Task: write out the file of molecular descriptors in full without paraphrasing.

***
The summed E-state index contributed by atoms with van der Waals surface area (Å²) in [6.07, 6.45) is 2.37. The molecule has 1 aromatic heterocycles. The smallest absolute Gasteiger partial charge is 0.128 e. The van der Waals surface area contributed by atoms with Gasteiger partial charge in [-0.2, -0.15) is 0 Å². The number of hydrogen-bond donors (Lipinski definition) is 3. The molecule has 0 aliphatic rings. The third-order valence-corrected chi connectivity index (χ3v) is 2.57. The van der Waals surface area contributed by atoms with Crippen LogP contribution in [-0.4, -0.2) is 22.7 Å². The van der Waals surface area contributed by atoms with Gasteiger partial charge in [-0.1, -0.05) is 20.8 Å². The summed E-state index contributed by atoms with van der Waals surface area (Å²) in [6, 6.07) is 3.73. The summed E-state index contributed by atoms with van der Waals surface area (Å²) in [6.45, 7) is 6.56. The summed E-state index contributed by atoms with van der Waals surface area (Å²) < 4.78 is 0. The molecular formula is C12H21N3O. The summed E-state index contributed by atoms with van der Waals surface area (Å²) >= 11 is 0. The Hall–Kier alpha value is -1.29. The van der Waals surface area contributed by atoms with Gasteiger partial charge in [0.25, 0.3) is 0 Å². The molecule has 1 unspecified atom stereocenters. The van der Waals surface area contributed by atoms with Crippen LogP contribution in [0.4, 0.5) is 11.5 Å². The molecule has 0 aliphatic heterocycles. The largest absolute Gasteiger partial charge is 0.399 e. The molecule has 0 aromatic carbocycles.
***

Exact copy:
The summed E-state index contributed by atoms with van der Waals surface area (Å²) in [6.07, 6.45) is 2.37. The molecule has 1 aromatic heterocycles. The smallest absolute Gasteiger partial charge is 0.128 e. The van der Waals surface area contributed by atoms with Gasteiger partial charge in [-0.2, -0.15) is 0 Å². The number of hydrogen-bond donors (Lipinski definition) is 3. The molecule has 0 aliphatic rings. The third-order valence-corrected chi connectivity index (χ3v) is 2.57. The van der Waals surface area contributed by atoms with Crippen LogP contribution in [-0.4, -0.2) is 22.7 Å². The van der Waals surface area contributed by atoms with Gasteiger partial charge in [-0.1, -0.05) is 20.8 Å². The summed E-state index contributed by atoms with van der Waals surface area (Å²) in [6, 6.07) is 3.73. The summed E-state index contributed by atoms with van der Waals surface area (Å²) in [6.45, 7) is 6.56. The summed E-state index contributed by atoms with van der Waals surface area (Å²) < 4.78 is 0. The molecular formula is C12H21N3O. The summed E-state index contributed by atoms with van der Waals surface area (Å²) >= 11 is 0. The Hall–Kier alpha value is -1.29. The van der Waals surface area contributed by atoms with Gasteiger partial charge in [0.25, 0.3) is 0 Å². The molecule has 1 unspecified atom stereocenters. The van der Waals surface area contributed by atoms with Crippen LogP contribution in [0.4, 0.5) is 11.5 Å². The molecule has 0 aliphatic heterocycles. The largest absolute Gasteiger partial charge is 0.399 e. The molecule has 0 aromatic carbocycles.